• Chinese firms have signed agreements to help build Zimbabwe’s first large-scale solar power stations.

Chinese firms have signed agreements to help build Zimbabwe’s first large-scale solar power stations. (Photo : www.thezimbabwemail.com)

Chinese companies are taking the lead in developing clean energy in Africa, a continent with huge energy deficit, particularly Zimbabwe, the Xinhua News Agency reported.

According to the report, three Chinese companies have secured the deals to build Zimbabwe's first large-scale solar power stations, which are expected to add 300 MW of electricity to the national grid currently supplying less than 1,000 MW against peak demand of 2,200 MW.

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Zimbabwe Power Company (ZPC) said that it signed an agreement for the three deals with Intratrek Zimbabwe in partnership with Chinese firm CHINT Electric to construct a $202-million plant in Gwanda, Matabeleland South Province.

The report said that Number Seventeen Metallurgical China signed a second agreement with ZPC for the construction of another $163 million plant in Munyati, Midlands Province, and the third with communications giant ZTE for the $197 million Insukamini project in Matabeleland North Province.

The deals on cleaner renewable solar technology are expected to augment supplies from the old Hwange Thermal Power Station, which is constantly breaking down, and at the Kariba Hydro Power Station, which is currently suffering from low water levels due to drought in the region.

A spokesperson for ZPC's parent company ZESA Holdings said recently that the development of solar power generation will be supported by the power utility.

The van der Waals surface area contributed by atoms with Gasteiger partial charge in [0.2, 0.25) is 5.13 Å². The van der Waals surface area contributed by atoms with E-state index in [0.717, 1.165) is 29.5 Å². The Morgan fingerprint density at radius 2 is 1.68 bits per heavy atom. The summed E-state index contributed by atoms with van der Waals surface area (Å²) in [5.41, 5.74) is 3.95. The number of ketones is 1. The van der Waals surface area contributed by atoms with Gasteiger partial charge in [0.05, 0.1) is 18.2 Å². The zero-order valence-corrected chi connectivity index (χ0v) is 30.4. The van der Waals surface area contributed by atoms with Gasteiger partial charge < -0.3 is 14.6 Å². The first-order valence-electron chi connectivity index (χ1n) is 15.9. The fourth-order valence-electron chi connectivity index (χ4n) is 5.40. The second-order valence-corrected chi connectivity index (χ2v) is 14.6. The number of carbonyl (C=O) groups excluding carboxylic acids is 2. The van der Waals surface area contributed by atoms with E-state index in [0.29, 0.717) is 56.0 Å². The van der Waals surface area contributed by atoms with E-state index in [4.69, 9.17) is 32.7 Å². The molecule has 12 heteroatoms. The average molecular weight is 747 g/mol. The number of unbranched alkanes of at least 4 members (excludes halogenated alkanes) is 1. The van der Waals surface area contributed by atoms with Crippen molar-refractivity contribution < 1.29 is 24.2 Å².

"Solar power plants are quicker to construct and are quite suitable for phased construction," the spokesperson said. "As the technology matures, prices are expected to further drop so that it can come at an affordable tariff."

China has also been considering Africa for growth in its PV (photovoltaic) sector as Africa's energy deficit and sunny climate are favorable for the growth of the solar power industry.

Fatima Denton, director of the special initiatives division in the United Nations Economic Commission for Africa (UNECA), told African delegates at a regional climate change conference that there is a need for Africa to ensure energy security through investment in renewable energy as the continent had become increasingly vulnerable to climate change.

Denton said that Africa has numerous renewable energy sources such as hydro power, geothermal, biomass, solar and wind energy, and these presented huge investment opportunities for China. He added that Africa continued to lag behind in renewable energy mainly due to lack of funding to finance clean energy projects.

Zambia and South Africa, Zimbabwe's neighbors, are also pushing for solar energy development with Zambia, hoping to triple power output to 6,000 MW in two years by expanding solar energy projects with foreign investors.

Zimbabwe currently has two major power plants. One is the hydro-electrical 750 MW plant in Kariba, completed in 1977, and the thermal 920 MW Hwange station commissioned between 1983 and 1987. The two plants were generating 606 MW and 545 MW, respectively, as of June.

Zimbabwe shares Lake Kariba with Zambia, which gets 90 percent of its power on the northern bank of the dam wall.

In partnership with Chinese company Sino Hydro, Zimbabwe is expanding the Kariba South power station to produce an additional 300 MW at a cost of $355 million.

The report said that the Zimbabwe Energy Regulatory Authority also licensed 21 independent power projects, which require a total $10 billion.

The country's biggest thermal power station, which has an installed capacity of 920 MW, is also in Hwange, and smaller ones are found in Harare, Bulawayo and Munyati.

The report added that Sino-Hydro will start the expansion of the Hwange Thermal Power Station in 2016 to add another 600 MW to the grid.

In early November, Finance and Economic Development told parliamentarians that Chinese institutions are set to release $1.1 billion for the expansion of the power station.